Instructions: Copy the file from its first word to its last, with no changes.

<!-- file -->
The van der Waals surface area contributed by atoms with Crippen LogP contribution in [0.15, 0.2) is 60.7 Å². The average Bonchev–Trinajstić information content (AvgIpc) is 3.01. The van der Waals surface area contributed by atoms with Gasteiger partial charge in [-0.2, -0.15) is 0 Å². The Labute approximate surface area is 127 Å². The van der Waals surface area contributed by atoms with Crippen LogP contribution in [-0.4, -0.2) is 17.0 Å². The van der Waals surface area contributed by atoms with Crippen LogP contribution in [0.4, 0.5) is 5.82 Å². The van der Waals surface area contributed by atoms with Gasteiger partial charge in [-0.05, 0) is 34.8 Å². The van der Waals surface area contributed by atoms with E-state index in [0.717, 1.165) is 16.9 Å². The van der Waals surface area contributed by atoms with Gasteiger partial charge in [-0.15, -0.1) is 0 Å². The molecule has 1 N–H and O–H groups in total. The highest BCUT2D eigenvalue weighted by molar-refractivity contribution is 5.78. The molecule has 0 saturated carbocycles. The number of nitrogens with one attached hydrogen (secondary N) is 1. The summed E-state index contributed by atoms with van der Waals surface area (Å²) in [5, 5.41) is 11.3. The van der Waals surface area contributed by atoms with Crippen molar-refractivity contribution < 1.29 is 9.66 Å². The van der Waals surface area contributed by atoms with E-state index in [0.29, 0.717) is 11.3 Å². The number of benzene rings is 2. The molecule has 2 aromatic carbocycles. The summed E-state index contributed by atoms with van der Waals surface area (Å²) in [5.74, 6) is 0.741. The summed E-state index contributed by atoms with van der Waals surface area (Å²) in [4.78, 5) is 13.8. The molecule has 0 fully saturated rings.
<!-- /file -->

The van der Waals surface area contributed by atoms with Crippen LogP contribution in [0.15, 0.2) is 60.7 Å². The average Bonchev–Trinajstić information content (AvgIpc) is 3.01. The van der Waals surface area contributed by atoms with Gasteiger partial charge in [-0.2, -0.15) is 0 Å². The Labute approximate surface area is 127 Å². The van der Waals surface area contributed by atoms with Crippen LogP contribution in [-0.4, -0.2) is 17.0 Å². The van der Waals surface area contributed by atoms with Crippen LogP contribution in [0.4, 0.5) is 5.82 Å². The van der Waals surface area contributed by atoms with Gasteiger partial charge in [-0.05, 0) is 34.8 Å². The van der Waals surface area contributed by atoms with E-state index in [0.717, 1.165) is 16.9 Å². The van der Waals surface area contributed by atoms with Gasteiger partial charge in [-0.15, -0.1) is 0 Å². The molecule has 1 N–H and O–H groups in total. The highest BCUT2D eigenvalue weighted by molar-refractivity contribution is 5.78. The molecule has 0 saturated carbocycles. The number of nitrogens with one attached hydrogen (secondary N) is 1. The summed E-state index contributed by atoms with van der Waals surface area (Å²) in [5, 5.41) is 11.3. The van der Waals surface area contributed by atoms with Crippen molar-refractivity contribution < 1.29 is 9.66 Å². The van der Waals surface area contributed by atoms with E-state index in [0.29, 0.717) is 11.3 Å². The number of benzene rings is 2. The molecule has 2 aromatic carbocycles. The summed E-state index contributed by atoms with van der Waals surface area (Å²) in [5.74, 6) is 0.741. The summed E-state index contributed by atoms with van der Waals surface area (Å²) in [4.78, 5) is 13.8. The molecule has 0 fully saturated rings.